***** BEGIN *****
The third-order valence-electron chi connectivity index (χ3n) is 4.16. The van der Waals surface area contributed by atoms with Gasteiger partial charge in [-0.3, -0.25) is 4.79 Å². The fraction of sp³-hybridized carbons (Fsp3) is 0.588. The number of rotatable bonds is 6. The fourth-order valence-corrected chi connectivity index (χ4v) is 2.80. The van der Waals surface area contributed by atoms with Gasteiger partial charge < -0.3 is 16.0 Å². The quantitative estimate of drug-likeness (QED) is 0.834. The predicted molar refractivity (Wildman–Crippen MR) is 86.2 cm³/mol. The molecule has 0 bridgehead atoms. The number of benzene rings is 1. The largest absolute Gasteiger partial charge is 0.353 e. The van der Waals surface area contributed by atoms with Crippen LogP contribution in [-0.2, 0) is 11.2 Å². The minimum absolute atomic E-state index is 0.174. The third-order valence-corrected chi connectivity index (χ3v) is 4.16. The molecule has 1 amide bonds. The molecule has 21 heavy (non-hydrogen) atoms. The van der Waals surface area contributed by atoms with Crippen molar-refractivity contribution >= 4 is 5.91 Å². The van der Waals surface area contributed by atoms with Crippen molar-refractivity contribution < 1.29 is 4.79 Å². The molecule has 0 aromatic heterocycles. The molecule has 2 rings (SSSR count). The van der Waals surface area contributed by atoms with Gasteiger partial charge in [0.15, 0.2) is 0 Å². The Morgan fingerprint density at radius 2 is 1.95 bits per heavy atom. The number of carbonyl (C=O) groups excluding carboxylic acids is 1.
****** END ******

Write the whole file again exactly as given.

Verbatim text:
The third-order valence-electron chi connectivity index (χ3n) is 4.16. The van der Waals surface area contributed by atoms with Gasteiger partial charge in [-0.3, -0.25) is 4.79 Å². The fraction of sp³-hybridized carbons (Fsp3) is 0.588. The number of rotatable bonds is 6. The fourth-order valence-corrected chi connectivity index (χ4v) is 2.80. The van der Waals surface area contributed by atoms with Gasteiger partial charge < -0.3 is 16.0 Å². The quantitative estimate of drug-likeness (QED) is 0.834. The predicted molar refractivity (Wildman–Crippen MR) is 86.2 cm³/mol. The molecule has 0 bridgehead atoms. The number of benzene rings is 1. The largest absolute Gasteiger partial charge is 0.353 e. The van der Waals surface area contributed by atoms with Crippen LogP contribution in [-0.2, 0) is 11.2 Å². The minimum absolute atomic E-state index is 0.174. The third-order valence-corrected chi connectivity index (χ3v) is 4.16. The molecule has 1 amide bonds. The molecule has 21 heavy (non-hydrogen) atoms. The van der Waals surface area contributed by atoms with Crippen molar-refractivity contribution >= 4 is 5.91 Å². The van der Waals surface area contributed by atoms with Crippen molar-refractivity contribution < 1.29 is 4.79 Å². The molecule has 0 aromatic heterocycles. The molecule has 2 rings (SSSR count). The van der Waals surface area contributed by atoms with Gasteiger partial charge in [0.15, 0.2) is 0 Å². The Morgan fingerprint density at radius 2 is 1.95 bits per heavy atom. The number of carbonyl (C=O) groups excluding carboxylic acids is 1.